Columbia Journalism School’s new dean is here, and he is pumped. Incoming dean Steve Coll, a former managing editor for the pre-Bezos buyout Washington Post, as well as a staff writer for the New Yorker and director of the New America Foundation, made landfall on July 15; the class of 2014 arrived for orientation late last week. Coll replaces Nicholas Lemann, who announced he was stepping down in October.
By way of introduction, Coll sent out a letter to alumni yesterday, in which he made some encouraging noises about the changing media landscape, and noted the “bounce in the steps of our newest students” as a reminder of journalism’s eternal promise. I graduated from the J-school in 2011 (the loans should be paid off by the early 22nd century). I remember feeling distinctly bouncy before all the sleep deprivation set in, when I realized graduate school meant I had functional health insurance for the first time in years.
Coll thinks it’s something else. “I have great confidence in the Journalism School’s mission and values,” he wrote. “Journalism is changing, but the opportunities it offers of a life and career of relevance, curiosity, learning and engagement remain as thrilling as ever.”
The new dean joins the school at a time when it’s overhauling their curriculum for the Digital Age; unlike dinosaurs like myself and fellow staff writer Albert Samaha, who were allowed to major in something ludicrous called “magazine writing,” the newbies are now required to take courses in three “modules:” The Written Word, Image and Sound, and Audience and Engagement (aka “Twitter”).
Coll’s full letter is below. Get stoked. Alternately, with the class of 2014 in mind, share your best sleep deprivation story in the comments. Get ready to watch a whole lot of sunrises from the eighth floor, kids.
Correction: An earlier version of this post stated incorrectly that Coll is replacing Sree Sreenivasan, who also recently left the J-school to join the Met as their chief digital officer. I was just overly excited to make that joke about Sree interviewing the Epic Meal Time bros. My apologies to all the deans everywhere for the error.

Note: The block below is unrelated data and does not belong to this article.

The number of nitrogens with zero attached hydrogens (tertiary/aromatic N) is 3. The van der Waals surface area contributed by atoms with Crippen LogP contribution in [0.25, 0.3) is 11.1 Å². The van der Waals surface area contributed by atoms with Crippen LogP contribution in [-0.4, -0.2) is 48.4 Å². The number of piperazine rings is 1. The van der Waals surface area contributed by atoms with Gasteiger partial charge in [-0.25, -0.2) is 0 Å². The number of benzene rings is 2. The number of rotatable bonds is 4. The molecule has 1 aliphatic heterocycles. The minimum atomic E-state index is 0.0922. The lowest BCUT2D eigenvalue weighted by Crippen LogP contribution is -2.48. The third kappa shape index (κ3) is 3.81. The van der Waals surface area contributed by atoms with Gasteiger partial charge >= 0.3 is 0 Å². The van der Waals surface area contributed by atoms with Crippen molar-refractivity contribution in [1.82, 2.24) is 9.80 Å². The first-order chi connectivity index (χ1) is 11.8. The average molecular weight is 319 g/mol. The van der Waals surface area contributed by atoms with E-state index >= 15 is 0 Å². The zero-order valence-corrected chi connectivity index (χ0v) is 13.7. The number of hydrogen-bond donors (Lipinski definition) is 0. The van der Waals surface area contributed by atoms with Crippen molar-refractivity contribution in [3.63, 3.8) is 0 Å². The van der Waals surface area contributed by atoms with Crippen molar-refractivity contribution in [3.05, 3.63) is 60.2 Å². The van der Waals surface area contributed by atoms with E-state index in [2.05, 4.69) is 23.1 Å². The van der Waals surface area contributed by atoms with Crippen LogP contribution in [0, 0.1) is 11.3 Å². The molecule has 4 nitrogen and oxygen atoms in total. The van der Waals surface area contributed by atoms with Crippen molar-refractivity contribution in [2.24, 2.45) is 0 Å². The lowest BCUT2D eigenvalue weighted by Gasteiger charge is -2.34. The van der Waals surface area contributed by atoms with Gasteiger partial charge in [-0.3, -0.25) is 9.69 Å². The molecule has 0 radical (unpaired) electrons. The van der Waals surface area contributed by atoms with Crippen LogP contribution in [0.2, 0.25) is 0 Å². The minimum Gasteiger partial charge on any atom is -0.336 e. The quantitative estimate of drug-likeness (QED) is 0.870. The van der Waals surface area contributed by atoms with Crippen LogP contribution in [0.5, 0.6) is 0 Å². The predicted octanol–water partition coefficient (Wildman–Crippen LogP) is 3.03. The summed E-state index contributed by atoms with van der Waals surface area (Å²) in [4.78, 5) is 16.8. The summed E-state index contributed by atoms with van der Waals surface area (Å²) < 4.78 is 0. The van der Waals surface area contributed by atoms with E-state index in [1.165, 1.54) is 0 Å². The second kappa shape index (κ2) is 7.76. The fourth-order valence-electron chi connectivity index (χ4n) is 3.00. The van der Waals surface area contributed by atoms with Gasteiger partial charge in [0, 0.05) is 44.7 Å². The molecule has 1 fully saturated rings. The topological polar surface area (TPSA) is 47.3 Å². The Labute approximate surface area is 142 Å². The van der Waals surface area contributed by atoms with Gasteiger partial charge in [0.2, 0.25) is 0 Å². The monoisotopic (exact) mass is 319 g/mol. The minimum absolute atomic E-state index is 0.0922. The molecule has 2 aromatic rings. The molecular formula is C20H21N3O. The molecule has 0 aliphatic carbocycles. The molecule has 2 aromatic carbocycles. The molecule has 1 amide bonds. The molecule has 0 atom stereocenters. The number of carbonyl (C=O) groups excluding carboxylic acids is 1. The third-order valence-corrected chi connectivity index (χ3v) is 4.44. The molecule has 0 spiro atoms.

I am writing to introduce myself as the new Dean of Columbia Journalism School. Thanks again to those of you who have already offered welcomes–it has been wonderful in these early weeks to discover, one by one, so many loyal, diverse and talented alumni.
I arrived at the school on July 15. I’ve enjoyed a very warm reception from the university and the school’s faculty and staff. I could not be more elated about what lies ahead.
It is a gift to join an institution in such strong shape. With your vital support, Nick Lemann and his team have done extraordinarily well during a time of change and disruption in our profession. The school’s global reputation is stronger than ever and the fundraising campaign that closed at this spring’s centenary exceeded all goals and expectations. This autumn, we start our second century with momentum.
We have strong new classes of students. Our Master of Science class will benefit from a new fall curriculum that preserves the core strengths of RW1 while delivering deeper access to digital and multimedia knowledge and skills. Construction is under way downstairs on the gorgeous new Brown Institute for Media Innovation. That space will also house the Tow Center for Digital Journalism. We plan to start renovations on the World Room next summer, aided by a generous gift from the Pulitzer family.
I have great confidence in the Journalism School’s mission and values. Journalism is changing, but the opportunities it offers of a life and career of relevance, curiosity, learning and engagement remain as thrilling as ever.
The bounce in the steps of our newest students is an ample reminder of that. It is a privilege to be a part of Columbia’s tradition and unmatched record of excellence.
Thank you for all that you do to make the Journalism School such an important and durable institution. I have much to learn and I welcome your opinions and participation in the months ahead. I very much look forward to being in touch.
Dean and Henry R. Luce Professor